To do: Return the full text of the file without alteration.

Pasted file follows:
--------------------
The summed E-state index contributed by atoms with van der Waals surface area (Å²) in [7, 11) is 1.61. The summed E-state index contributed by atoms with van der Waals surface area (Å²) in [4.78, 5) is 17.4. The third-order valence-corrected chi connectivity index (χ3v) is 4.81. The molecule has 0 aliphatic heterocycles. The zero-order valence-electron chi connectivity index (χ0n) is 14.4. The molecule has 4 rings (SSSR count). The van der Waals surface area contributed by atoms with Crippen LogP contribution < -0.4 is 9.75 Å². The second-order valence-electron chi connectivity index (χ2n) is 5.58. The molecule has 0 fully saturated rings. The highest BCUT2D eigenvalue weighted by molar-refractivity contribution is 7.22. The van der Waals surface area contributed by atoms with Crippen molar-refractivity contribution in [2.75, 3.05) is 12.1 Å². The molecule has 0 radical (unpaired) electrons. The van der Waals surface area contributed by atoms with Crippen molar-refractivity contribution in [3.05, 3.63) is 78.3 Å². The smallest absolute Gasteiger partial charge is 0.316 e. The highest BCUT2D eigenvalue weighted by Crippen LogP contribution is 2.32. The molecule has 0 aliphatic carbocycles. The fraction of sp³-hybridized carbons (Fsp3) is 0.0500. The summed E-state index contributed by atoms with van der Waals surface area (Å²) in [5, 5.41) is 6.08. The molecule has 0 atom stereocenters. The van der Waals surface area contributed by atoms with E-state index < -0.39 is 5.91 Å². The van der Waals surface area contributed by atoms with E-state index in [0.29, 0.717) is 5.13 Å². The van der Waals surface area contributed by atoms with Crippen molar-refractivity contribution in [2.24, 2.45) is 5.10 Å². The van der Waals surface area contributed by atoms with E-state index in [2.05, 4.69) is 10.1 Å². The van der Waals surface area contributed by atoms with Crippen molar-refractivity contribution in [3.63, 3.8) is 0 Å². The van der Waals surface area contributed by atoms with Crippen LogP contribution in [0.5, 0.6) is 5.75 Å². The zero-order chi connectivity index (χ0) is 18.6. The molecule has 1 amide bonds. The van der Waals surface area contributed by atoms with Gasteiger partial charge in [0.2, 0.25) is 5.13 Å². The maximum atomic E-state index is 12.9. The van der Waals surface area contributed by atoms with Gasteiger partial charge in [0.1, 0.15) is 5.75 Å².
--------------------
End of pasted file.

The summed E-state index contributed by atoms with van der Waals surface area (Å²) in [7, 11) is 1.61. The summed E-state index contributed by atoms with van der Waals surface area (Å²) in [4.78, 5) is 17.4. The third-order valence-corrected chi connectivity index (χ3v) is 4.81. The molecule has 0 aliphatic heterocycles. The zero-order valence-electron chi connectivity index (χ0n) is 14.4. The molecule has 4 rings (SSSR count). The van der Waals surface area contributed by atoms with Crippen LogP contribution < -0.4 is 9.75 Å². The second-order valence-electron chi connectivity index (χ2n) is 5.58. The molecule has 0 fully saturated rings. The highest BCUT2D eigenvalue weighted by molar-refractivity contribution is 7.22. The van der Waals surface area contributed by atoms with Crippen molar-refractivity contribution in [2.75, 3.05) is 12.1 Å². The molecule has 0 radical (unpaired) electrons. The van der Waals surface area contributed by atoms with Crippen molar-refractivity contribution in [3.05, 3.63) is 78.3 Å². The smallest absolute Gasteiger partial charge is 0.316 e. The highest BCUT2D eigenvalue weighted by Crippen LogP contribution is 2.32. The molecule has 0 aliphatic carbocycles. The fraction of sp³-hybridized carbons (Fsp3) is 0.0500. The summed E-state index contributed by atoms with van der Waals surface area (Å²) in [5, 5.41) is 6.08. The molecule has 0 atom stereocenters. The van der Waals surface area contributed by atoms with E-state index < -0.39 is 5.91 Å². The van der Waals surface area contributed by atoms with E-state index in [0.29, 0.717) is 5.13 Å². The van der Waals surface area contributed by atoms with Crippen molar-refractivity contribution in [2.24, 2.45) is 5.10 Å². The van der Waals surface area contributed by atoms with E-state index in [2.05, 4.69) is 10.1 Å². The van der Waals surface area contributed by atoms with Crippen molar-refractivity contribution in [3.63, 3.8) is 0 Å². The van der Waals surface area contributed by atoms with Crippen LogP contribution in [0.5, 0.6) is 5.75 Å². The zero-order chi connectivity index (χ0) is 18.6. The molecule has 1 amide bonds. The van der Waals surface area contributed by atoms with Gasteiger partial charge in [0.2, 0.25) is 5.13 Å². The maximum atomic E-state index is 12.9. The van der Waals surface area contributed by atoms with Gasteiger partial charge in [0.1, 0.15) is 5.75 Å².